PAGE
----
Calgary, AB,

Calgary fire crews respond to serious carbon monoxide incident sending five to hospital

Just after 7:00 this morning, Calgary fire crews were called to a building under construction at the 600 block of 7 Avenue S.E. for reports of a possible carbon monoxide (CO) incident. On arrival, firefighters found an unconscious male in the worksite office which was located in the parkade of the building. Reports indicate that the worker may have been in the office for approximately an hour.

Firefighters immediately evacuated all employees from the job site and five of the 25 evacuees were transported by EMS to area hospitals. Fire crews assessed the building and found levels of carbon monoxide (CO) as high as 400 parts per million (ppm) in the area where the unconscious male was found. 

Fire crews commenced with ventilation to eliminate the CO in the building. A heater in the office is suspected to be the source of the CO however the cause has yet to be confirmed. Occupational Health and Safety has been called to the site to investigate the injuries sustained from this incident.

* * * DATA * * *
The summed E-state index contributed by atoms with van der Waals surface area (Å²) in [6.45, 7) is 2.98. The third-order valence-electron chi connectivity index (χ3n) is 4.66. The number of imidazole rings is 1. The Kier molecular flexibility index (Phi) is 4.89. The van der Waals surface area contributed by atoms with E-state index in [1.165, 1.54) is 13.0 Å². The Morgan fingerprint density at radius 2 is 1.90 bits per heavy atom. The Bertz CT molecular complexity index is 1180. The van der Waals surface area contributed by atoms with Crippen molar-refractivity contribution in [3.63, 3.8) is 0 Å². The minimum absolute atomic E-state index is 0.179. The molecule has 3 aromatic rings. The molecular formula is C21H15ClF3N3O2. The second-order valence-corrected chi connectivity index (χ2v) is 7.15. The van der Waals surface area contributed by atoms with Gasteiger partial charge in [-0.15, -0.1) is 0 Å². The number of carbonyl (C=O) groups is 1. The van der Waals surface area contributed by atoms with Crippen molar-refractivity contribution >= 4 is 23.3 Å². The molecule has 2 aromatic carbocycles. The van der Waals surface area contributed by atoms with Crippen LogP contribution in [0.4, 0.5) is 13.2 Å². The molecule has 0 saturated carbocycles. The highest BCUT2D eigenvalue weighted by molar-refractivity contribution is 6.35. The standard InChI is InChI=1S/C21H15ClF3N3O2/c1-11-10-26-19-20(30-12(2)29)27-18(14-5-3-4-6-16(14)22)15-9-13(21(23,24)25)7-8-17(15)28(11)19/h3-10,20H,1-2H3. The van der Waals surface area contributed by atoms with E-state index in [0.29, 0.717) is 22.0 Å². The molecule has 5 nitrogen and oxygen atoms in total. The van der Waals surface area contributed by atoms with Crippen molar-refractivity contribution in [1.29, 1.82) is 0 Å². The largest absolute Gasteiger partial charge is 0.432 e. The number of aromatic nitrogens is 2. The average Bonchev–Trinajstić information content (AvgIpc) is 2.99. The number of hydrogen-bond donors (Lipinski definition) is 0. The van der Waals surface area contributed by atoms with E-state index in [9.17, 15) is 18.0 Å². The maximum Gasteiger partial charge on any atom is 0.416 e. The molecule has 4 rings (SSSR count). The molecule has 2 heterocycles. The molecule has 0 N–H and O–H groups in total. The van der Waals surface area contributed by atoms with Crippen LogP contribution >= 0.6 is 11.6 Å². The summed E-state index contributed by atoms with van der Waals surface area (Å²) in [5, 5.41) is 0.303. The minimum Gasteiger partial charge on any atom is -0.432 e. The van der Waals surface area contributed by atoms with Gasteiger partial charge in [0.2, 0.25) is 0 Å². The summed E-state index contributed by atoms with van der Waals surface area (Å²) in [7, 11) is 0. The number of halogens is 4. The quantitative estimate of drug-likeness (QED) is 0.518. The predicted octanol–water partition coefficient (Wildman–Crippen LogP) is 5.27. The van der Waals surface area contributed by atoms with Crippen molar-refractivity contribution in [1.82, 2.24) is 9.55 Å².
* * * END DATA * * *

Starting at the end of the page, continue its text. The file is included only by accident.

What is CO?

CO is produced when fuels such as natural gas, gasoline, oil, propane, wood or coal are burned. The danger is magnified when the combustion is not properly ventilated, or when the CO cannot dissipate. CO can also build up to dangerous levels when fuel-burning generators, space heaters, barbecues, grills or other appliances intended for use outside or in well-ventilated spaces are brought indoors or into less-ventilated areas.

CO is a colorless, odorless, poisonous gas that can overcome a person quickly and interfere with the person's ability to recognize that their life is in danger.

High level carbon monoxide poisoning results in:

• Mental confusion

• Vomiting

• Loss of muscular coordination

• Loss of consciousness

• Death

Symptoms vary depending on the level of carbon monoxide and duration of exposure. Mild symptoms are sometimes mistaken for the flu. 

Installing and testing CO alarms

Calgarians are reminded to have a working CO alarms on every level of their home. Test the alarms monthly by pushing the test button and replace them when they reach their expiration date. Read the manufacturer's instructions for the care and maintenance of all CO (and smoke) alarms.

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